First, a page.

This orchid was harder to draw because the top blossom and buds were the only things in focus.  The rest of the blossoms were out of focus, so I had to treat them as little abstracts.  Now that I look at it on the computer screen, I think I'm going to slightly darken the lower out of focus blossoms.



This is my mechanical pencil with the silver stylus.  I love it because one end is flat, ant the other one is a sharper point.  



Below are a couple of contemporary silverpoint artists I admire:

Joanne Harper



This book introduced me to silverpoint techniques and contemporary artists.  I highly recommend it, and I love Banjie's art.  Here is a LINK to her site.


Another website I'd like to recommend (that I also quoted in this post) is Jeannine Cook's site.  


The National Gallery held a silverpoint exhibit in 2015.  I hate that I missed it!  Below is a book about the exhibit.  It is phenomenal!  All artists' libraries should have a copy of it.



Silverpoint needs to be seen in person.  Photographs don't do it justice because it can't capture the unique sheen.  If there is ever an exhibit of silverpoint near you in the future, go see it because it really is a unique medium that is a joy to see.


Until next time...

Blessings!
Ricki Jill



12 comments

  1. You just taught me something new! I never heard of this. I must have slept through this in art history. You are very talented.

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  2. This is beautiful. I had never heard of this before. Thank you for sharing this. xoxo

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  3. Hmmmm, this is all new to me and very interesting. I need to learn more about this! Your pumpkins are drawn to perfection!!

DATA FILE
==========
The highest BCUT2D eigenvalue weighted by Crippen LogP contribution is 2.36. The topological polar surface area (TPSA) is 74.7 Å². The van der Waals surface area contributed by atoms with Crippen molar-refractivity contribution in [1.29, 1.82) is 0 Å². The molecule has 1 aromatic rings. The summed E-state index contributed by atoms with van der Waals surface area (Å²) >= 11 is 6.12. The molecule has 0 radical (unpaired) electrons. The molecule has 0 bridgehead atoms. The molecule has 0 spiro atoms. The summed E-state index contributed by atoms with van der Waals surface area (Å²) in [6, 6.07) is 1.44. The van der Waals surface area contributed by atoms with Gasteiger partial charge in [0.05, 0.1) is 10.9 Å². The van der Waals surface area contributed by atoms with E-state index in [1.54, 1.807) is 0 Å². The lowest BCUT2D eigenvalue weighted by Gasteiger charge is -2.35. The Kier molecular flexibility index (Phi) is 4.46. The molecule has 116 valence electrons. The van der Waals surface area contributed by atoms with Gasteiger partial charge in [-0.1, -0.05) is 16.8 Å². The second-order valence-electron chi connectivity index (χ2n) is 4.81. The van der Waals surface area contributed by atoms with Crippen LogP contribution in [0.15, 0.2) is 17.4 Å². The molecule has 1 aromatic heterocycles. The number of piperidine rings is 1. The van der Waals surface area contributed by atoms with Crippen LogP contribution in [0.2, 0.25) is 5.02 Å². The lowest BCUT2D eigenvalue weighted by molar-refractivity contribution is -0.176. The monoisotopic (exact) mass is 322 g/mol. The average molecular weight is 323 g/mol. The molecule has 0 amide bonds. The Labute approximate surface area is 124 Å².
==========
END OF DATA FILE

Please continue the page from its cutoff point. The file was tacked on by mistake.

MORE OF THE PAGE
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  4. Even on the computer, it is gorgeous!! Thanks for teaching me about something I'd never heard about!

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  5. This is all new and interesting to me. Your drawings are amazing.........

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  6. I had not heard of silverpoint before and these examples are all beautiful.

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  7. Your drawings are beautiful! This is very interesting.

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  8. And now we know.....this is fascinating, and as I've said before, your works are beautiful!

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  9. These are all stunning RJ, wow, your patience is incredible, what an impressive technique!
    Jenna

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  10. Thanks for this, RJ. I think I heard of silverpoint from my art history classes eons ago but they never really said what it WAS or how to do it -- it was just that "this is an oil, that is a silverpoint." I love both the examples you showed and the work you did yourself. It looks challenging, fun and I love the finished work. Brava.

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  11. This is so beautiful. I have never heard of silver point before...I'm so intrigued! Thank you. Your drawings are exceptional, you have such a talent! wishing you a blessed weekend, xo Lidy